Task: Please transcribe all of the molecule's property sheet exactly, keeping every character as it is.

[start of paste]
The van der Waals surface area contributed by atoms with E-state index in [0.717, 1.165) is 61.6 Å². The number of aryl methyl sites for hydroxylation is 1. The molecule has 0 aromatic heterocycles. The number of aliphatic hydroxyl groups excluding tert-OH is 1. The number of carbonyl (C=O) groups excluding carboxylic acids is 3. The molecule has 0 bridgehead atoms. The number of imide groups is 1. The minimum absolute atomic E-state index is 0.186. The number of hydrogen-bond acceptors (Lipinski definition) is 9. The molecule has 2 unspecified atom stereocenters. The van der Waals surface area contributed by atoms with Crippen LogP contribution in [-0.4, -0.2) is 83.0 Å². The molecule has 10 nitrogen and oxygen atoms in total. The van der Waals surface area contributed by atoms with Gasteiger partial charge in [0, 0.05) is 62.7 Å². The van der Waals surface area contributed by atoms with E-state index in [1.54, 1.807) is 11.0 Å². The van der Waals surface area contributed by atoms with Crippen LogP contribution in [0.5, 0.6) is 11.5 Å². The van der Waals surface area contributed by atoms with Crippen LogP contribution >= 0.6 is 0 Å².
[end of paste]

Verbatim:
The van der Waals surface area contributed by atoms with E-state index in [0.717, 1.165) is 61.6 Å². The number of aryl methyl sites for hydroxylation is 1. The molecule has 0 aromatic heterocycles. The number of aliphatic hydroxyl groups excluding tert-OH is 1. The number of carbonyl (C=O) groups excluding carboxylic acids is 3. The molecule has 0 bridgehead atoms. The number of imide groups is 1. The minimum absolute atomic E-state index is 0.186. The number of hydrogen-bond acceptors (Lipinski definition) is 9. The molecule has 2 unspecified atom stereocenters. The van der Waals surface area contributed by atoms with Crippen LogP contribution in [-0.4, -0.2) is 83.0 Å². The molecule has 10 nitrogen and oxygen atoms in total. The van der Waals surface area contributed by atoms with Gasteiger partial charge in [0, 0.05) is 62.7 Å². The van der Waals surface area contributed by atoms with E-state index in [1.54, 1.807) is 11.0 Å². The van der Waals surface area contributed by atoms with Crippen LogP contribution in [0.5, 0.6) is 11.5 Å². The van der Waals surface area contributed by atoms with Crippen LogP contribution >= 0.6 is 0 Å².